Wall Street Journal: GOP victory in Alabama may be more costly than defeat

Wall Street Journal: GOP victory in Alabama may be more costly than defeat
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The Wall Street Journal is warning in a new editorial that a victory by GOP candidate Roy Moore in the Alabama Senate race could be "more costly than a defeat."

The Journal's editorial board writes that "Republicans have an unusual political problem in Alabama."

"Their candidate may win," the editorial says.

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Moore is facing multiple allegations of sexual misconduct. A woman accused him of initiating a sexual encounter with her in 1979 when she was 14 and he was 32. Other women have come forward to allege Moore pursued relationships with them or touched them inappropriately when they were teenagers.

The Journal's editorial board wrote that it finds "evidence and the testimony of the other women persuasive" even if it is "generally skeptical about trial by newspaper."

"But this is an election, not a trial, and voters have to make decisions in these imperfect circumstances," the editorial says.

The editorial says Alabama voters should consider that there are "strong moral and practical reasons" to reject Moore.

The editorial board said the slim GOP Senate majority explains the "unfortunate decision" by President Trump earlier this week to endorse Moore.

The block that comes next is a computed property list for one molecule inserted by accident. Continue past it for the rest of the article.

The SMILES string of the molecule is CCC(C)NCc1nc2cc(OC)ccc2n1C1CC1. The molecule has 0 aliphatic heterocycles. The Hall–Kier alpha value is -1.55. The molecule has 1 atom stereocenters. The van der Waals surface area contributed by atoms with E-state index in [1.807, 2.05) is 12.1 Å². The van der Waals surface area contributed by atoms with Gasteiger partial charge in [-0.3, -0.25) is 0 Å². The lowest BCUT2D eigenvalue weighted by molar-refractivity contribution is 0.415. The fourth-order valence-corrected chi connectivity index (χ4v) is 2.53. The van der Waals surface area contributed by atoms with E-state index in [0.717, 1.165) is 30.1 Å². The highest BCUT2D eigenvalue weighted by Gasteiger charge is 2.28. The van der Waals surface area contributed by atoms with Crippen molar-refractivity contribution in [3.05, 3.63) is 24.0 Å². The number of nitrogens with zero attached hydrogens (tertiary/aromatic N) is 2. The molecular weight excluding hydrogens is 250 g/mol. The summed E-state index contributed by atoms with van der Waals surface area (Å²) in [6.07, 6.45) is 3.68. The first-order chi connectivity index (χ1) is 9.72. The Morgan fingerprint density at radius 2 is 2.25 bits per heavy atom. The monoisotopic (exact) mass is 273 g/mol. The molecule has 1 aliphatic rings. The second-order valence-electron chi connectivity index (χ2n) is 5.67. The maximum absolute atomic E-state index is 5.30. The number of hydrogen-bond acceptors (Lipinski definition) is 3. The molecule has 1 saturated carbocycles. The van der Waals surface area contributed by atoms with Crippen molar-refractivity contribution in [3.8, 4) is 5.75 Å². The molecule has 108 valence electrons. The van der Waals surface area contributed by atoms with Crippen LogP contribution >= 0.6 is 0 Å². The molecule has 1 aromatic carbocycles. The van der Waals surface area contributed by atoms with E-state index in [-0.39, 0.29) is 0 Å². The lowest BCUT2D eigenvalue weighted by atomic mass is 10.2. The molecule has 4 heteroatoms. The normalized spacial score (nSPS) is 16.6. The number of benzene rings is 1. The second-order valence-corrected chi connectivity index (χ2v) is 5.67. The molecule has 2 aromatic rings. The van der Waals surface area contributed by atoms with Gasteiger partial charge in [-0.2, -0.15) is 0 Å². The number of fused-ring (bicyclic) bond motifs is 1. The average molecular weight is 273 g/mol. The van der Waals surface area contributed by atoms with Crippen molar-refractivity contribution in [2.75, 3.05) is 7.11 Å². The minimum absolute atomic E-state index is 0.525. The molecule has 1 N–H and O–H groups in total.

"But victory would come at considerable cost," the editorial says.

"The Senate would be obliged to seat him, and the allegations would surely be referred immediately to the Ethics Committee, which is already vetting the sexual misconduct of Minnesota Democrat Al FrankenAlan (Al) Stuart FrankenAP Analysis: 25 state lawmakers running in 2018 have been accused of sexual misconduct Franken offers Dems a line of questioning for Kavanaugh's 'weirdly specific bit of bulls---' The Hill's Morning Report — Sponsored by PhRMA — GOP lawmakers race to find an immigration fix MORE."

It warns that if Moore becomes a senator, the media will "hang him around the neck of every Republican candidate as Democrats try to drive turnout among women and dispirit GOP voters."

The editorial board said it understands the "fix" Alabamians are in.

"Especially with a Democratic candidate who better fits California than what may be the country’s most conservative state. This is an example of how the country could benefit if Democrats still had an anti-abortion or moderate wing," it says.

"But no election is forever, and the winner next week will have to run again in 2020 for a full six-year term. Alabama Republicans would get another chance at Mr. Jones, but if they elect Mr. Moore they might be stuck with him for a very long time."

After the allegations surfaced last month, multiple Republicans called for Moore to step aside in the race. Trump earlier this week called Moore to endorse him in the election, which is scheduled to be held next week. The Republican National Committee also reinstated its support for the candidate after initially cutting ties.